As Slate’s Convictions blog puts it:
If you want evidence of how the law was badly twisted and misused in the Bush Justice Department, you need look no further than here.
Much later, Dahlia Lithwick calls it like it is in Yoo Talkin’ to Me?
In his book The Terror Presidency, my friend Jack Goldsmith—who prescribes some fixes for the legal war on terror elsewhere in Slate today [Ed. note: including a perpetuation of the dangerous and nonsensical argument the President and his administration have been giving in favor of telecom immunity]—depicts the paralyzing effect of something called “lawfare.” Lawfare was described by Air Force Brig. Gen. Charles Dunlap as “the strategy of using or misusing law as a substitute for traditional military means to achieve an operational objective.” Ordinary acts of foreign policy become bogged down in a maze of after-the-fact legal consequences. Donald Rumsfeld saw this form of warfare as a limit on American military authority. He was determined to find a solution to what he called “the judicialization of international politics.”
[…] But that choice also assumes lawyers engaged in sober reflection, and that may be assuming too much. Indeed, if anything, Goldsmith and others may have understated the dangers of “lawfare”—if the lawyers tasked with working around the web of international laws begin from the premise that laws are just obstacles. As we are beginning to learn, the growing tendency to conduct wars in the courtroom hasn’t actually constrained anyone at all over the past seven years. The expanded role of all these laws and lawyers in the war on terror has had the opposite effect: The Bush administration has proven time and again that the Rule of Law is only as definitive as its most inventive lawyers.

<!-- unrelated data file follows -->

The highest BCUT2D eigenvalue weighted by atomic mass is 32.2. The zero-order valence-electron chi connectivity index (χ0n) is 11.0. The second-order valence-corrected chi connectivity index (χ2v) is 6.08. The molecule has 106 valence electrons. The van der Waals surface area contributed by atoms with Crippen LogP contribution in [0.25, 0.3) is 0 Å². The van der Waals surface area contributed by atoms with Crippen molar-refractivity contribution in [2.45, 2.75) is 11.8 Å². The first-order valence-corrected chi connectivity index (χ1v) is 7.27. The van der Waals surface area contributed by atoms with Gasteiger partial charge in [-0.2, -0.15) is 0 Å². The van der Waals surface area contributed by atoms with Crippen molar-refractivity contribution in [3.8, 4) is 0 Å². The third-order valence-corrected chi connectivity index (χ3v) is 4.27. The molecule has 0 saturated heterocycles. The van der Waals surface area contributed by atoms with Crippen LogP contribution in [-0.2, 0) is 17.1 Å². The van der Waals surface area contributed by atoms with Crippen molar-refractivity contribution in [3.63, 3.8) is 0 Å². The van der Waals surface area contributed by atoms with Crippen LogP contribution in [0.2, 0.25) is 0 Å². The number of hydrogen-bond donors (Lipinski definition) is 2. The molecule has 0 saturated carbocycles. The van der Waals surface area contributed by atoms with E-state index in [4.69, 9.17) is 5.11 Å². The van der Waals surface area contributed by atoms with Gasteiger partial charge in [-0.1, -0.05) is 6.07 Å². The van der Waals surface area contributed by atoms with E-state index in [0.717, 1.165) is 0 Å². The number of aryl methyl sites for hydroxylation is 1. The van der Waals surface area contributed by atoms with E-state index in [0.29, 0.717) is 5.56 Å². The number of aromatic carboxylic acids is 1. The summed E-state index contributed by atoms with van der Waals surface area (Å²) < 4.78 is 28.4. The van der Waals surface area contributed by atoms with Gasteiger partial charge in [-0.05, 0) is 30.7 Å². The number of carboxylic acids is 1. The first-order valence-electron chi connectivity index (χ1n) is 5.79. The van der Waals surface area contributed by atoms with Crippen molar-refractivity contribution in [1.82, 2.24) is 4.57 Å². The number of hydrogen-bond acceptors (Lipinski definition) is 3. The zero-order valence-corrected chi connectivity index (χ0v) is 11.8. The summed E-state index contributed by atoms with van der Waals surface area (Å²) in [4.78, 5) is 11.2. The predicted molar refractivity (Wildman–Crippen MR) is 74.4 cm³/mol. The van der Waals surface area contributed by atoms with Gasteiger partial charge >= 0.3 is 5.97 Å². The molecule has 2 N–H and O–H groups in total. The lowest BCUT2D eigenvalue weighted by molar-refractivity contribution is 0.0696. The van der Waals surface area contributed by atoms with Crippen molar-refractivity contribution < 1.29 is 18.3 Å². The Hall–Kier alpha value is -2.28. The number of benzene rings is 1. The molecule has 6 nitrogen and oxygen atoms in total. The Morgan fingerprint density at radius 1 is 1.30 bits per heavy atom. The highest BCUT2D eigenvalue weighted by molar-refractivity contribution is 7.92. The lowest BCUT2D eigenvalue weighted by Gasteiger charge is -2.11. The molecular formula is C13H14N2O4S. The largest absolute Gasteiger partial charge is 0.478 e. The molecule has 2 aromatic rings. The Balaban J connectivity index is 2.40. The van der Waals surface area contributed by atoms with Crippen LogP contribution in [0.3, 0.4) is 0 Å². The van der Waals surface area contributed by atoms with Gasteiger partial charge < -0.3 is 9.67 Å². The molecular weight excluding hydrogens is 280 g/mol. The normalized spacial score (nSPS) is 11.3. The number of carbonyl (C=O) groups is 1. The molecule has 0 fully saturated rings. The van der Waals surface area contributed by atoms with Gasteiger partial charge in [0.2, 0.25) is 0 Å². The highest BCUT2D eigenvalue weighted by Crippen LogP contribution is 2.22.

In short, the Bush solution to the paralysis of lawfare seems to be to hire lawyers who don’t believe in the law.
[…] A lot of folks are inclined to write off the news of the torture memo today because: (i) we already knew this; (ii) it’s no longer the law; and (iii) David Addington won’t be allowed to listen in on their phone calls in seven months. I respectfully dissent. We should be thinking long and hard about how this memo came to be our interrogation policy, even for a few months. Now is the time to question the wisdom of trusting the policing of the boundaries in the war on terror to a swarm of anonymous midlevel lawyers whose minds may just be too open for our own good. We need to get away from the wrongheaded notion that a war on terror is the same thing as a war against the law.
Some legal experts and advocates said Wednesday that the document, written the month that the United States invaded Iraq, adds to evidence that the abuse of prisoners in military custody may have involved signals from higher officials and not just irresponsible actions by low-level personnel.